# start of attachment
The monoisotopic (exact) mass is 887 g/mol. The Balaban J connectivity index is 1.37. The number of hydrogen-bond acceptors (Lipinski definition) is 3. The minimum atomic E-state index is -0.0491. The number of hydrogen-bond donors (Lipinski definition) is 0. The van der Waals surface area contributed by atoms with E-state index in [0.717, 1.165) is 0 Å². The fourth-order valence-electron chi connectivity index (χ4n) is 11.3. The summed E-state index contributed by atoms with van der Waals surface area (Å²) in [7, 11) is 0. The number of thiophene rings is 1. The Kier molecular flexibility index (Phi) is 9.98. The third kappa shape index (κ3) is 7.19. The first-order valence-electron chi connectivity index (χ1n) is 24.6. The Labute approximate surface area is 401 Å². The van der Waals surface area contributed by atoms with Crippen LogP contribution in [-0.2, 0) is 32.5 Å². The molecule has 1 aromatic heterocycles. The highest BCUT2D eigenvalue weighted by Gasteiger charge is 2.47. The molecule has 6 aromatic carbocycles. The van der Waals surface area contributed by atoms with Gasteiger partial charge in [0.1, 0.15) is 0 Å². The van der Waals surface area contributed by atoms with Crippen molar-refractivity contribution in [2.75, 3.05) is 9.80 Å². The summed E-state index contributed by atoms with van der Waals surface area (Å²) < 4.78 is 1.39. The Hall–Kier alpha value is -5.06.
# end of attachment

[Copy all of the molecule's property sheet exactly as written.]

The monoisotopic (exact) mass is 887 g/mol. The Balaban J connectivity index is 1.37. The number of hydrogen-bond acceptors (Lipinski definition) is 3. The minimum atomic E-state index is -0.0491. The number of hydrogen-bond donors (Lipinski definition) is 0. The van der Waals surface area contributed by atoms with E-state index in [0.717, 1.165) is 0 Å². The fourth-order valence-electron chi connectivity index (χ4n) is 11.3. The summed E-state index contributed by atoms with van der Waals surface area (Å²) in [7, 11) is 0. The number of thiophene rings is 1. The Kier molecular flexibility index (Phi) is 9.98. The third kappa shape index (κ3) is 7.19. The first-order valence-electron chi connectivity index (χ1n) is 24.6. The Labute approximate surface area is 401 Å². The van der Waals surface area contributed by atoms with Crippen LogP contribution in [-0.2, 0) is 32.5 Å². The molecule has 1 aromatic heterocycles. The highest BCUT2D eigenvalue weighted by Gasteiger charge is 2.47. The molecule has 6 aromatic carbocycles. The van der Waals surface area contributed by atoms with Gasteiger partial charge in [0.1, 0.15) is 0 Å². The van der Waals surface area contributed by atoms with Crippen molar-refractivity contribution in [2.75, 3.05) is 9.80 Å². The summed E-state index contributed by atoms with van der Waals surface area (Å²) < 4.78 is 1.39. The Hall–Kier alpha value is -5.06.